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Uncommon common critter
Opossums fascinating Bottoms inhabitantsOpossums fascinating Bottoms inhabitants
Raccoon cruising the bottoms searching for food.
Cheyenne Bottoms visitors paddle through the refuge.
A mother opossum with babies in the pouch and tails sticking out is held before being released.
Opossum eating snake.

Last week on one of the few warm days without too much wind I drove through the Bottoms. The ducks are paired up and the northern shovelers are breathtakingly gorgeous in their spring plumage. 

The blue-winged teal drakes have a white face patch during breeding season. I have always wished that it would be legal to harvest one bird in the spring for taxidermy — you don’t have that legal opportunity and most game wardens don’t understand if one happens to show up on your wall. I have no further comment. It was fun to see a cinnamon teal with the pair of blue-winged birds.

While I was admiring the ducks and looking for shorebirds at 3 in the afternoon, I happened to see a raccoon cruising the edges and down the road, by pool 2, I saw an opossum waddling along the shore. I happened to have a camera, so I got a couple of pictures. 

The opossum surprised me by leaping (as only they can do) into the brush and grabbed a snake for his afternoon snack. The snake made a fatal mistake by coming out to get some sun and warm his cold blood to regain movement and function. It was still too cool for adequate mobility to escape. 

It’s not a great picture, but you can see the process. Opossums get some bad press because they appear in chicken coops and such. They don’t kill many chickens, but will eat anything left lying around.

My friend Todd put out some live traps when his chickens and our ducks started disappearing. (We had the bright idea of getting some Khaki-Campbell ducks one year to get some great eggs. The dozen chicks came in a cardboard box from California and they didn’t do well and we didn’t get any eggs as I recall.) We caught skunks, raccoons, and opossums. We saw a big boar raccoon actually attack a chicken, so we assumed that critter and his kinfolks to be the main culprits. Have you ever tried to release a skunk from a live trap? There are very few ways to do it right and lots of ways to do it wrong. We explored both processes in some detail and learned a lot.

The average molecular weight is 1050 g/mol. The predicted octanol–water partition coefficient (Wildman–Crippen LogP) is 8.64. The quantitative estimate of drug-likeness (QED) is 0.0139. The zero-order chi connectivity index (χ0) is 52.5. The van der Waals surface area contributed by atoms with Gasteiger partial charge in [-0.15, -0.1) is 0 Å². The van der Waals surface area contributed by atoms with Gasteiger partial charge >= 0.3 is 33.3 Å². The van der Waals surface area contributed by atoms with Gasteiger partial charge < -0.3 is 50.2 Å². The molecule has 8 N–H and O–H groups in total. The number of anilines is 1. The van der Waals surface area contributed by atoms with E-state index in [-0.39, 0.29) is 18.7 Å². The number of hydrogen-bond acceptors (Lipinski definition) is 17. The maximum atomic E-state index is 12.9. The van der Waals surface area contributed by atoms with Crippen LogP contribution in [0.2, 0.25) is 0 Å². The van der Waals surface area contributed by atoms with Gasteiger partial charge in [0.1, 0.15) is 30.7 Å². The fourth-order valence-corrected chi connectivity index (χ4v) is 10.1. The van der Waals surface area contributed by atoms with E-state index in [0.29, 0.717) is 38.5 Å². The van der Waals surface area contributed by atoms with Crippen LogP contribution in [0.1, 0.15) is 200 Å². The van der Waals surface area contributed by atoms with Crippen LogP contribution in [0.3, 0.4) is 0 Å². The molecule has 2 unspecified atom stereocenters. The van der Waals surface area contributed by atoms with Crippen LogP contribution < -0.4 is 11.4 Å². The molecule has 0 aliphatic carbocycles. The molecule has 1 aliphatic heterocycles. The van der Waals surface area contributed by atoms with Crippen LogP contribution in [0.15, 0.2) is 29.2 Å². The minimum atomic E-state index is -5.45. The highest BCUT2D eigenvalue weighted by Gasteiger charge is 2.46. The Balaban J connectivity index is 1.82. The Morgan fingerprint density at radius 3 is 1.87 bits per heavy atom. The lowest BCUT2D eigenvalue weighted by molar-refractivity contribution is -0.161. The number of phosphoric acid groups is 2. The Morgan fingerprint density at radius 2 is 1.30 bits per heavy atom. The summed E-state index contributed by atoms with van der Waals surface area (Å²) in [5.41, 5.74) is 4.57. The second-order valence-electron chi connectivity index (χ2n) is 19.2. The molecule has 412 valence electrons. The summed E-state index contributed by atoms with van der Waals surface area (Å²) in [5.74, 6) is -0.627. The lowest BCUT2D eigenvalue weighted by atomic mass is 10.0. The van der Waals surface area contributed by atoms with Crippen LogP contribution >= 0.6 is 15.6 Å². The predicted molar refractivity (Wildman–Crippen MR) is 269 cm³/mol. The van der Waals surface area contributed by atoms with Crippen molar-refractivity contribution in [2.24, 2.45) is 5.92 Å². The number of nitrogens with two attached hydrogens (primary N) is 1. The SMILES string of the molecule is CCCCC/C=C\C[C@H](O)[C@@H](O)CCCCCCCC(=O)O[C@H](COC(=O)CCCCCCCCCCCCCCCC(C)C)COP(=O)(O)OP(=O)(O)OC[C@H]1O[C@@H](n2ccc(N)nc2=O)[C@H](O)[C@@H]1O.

If you haven’t spent much time with an opossum, there are several things about those little critters that are really amazing. I did some research and learned some interesting facts. The life span is about 18 months which seems short to me. They are our only marsupial in the USA.

By strict definition, a marsupial delivers premature babies that attach to a nipple on the mother’s belly. The big test for life occurs at birth — the babies have to climb after birth up to the nipple to attach. There are usually 15-18 babies and only 13 nipples — survival of the fittest at a very early age. They stay attached to the nipple for a time and then start moving about — often being transported on their mother’s back.

They become mature very quickly and start producing their own babies. They have about 50 teeth and have a high level of immunity to rattlesnake bites. Since they are nocturnal, owls are their main natural predator. Humans and their dogs are the most dangerous un-natural predator. 

When they “play dead” it means they are in danger of being killed. They actually go into a stupor and apparently lose all sense of pain—documented broken bones and severe injuries are not uncommon. The idea is that if they don’t respond to the attack, the attacker will lose interest and move on. It may take several hours for the opossum to recover and get to safety. I think it takes a lot of fortitude to play dead. One of our nurses at Clara Barton Hospital had a pet opossum that ate dog food and got really huge. It would ride around on her shoulder and grin at everyone. 

Go take the tour of the Bottoms when you can and look for these little guys. Todd is holding a female opossum that has babies in the pouch with their tails sticking out when we caught one in alive trap.  There are also some armadillos that root around along the roads. These are just some of the dramas of the marsh that are ongoing every day. 

What do you know about muskrats? That is another story for another day! Don’t miss the spring migration and critters of the night.

Doctor Dan Witt is a retired physician and nature enthusiast. He can be reached at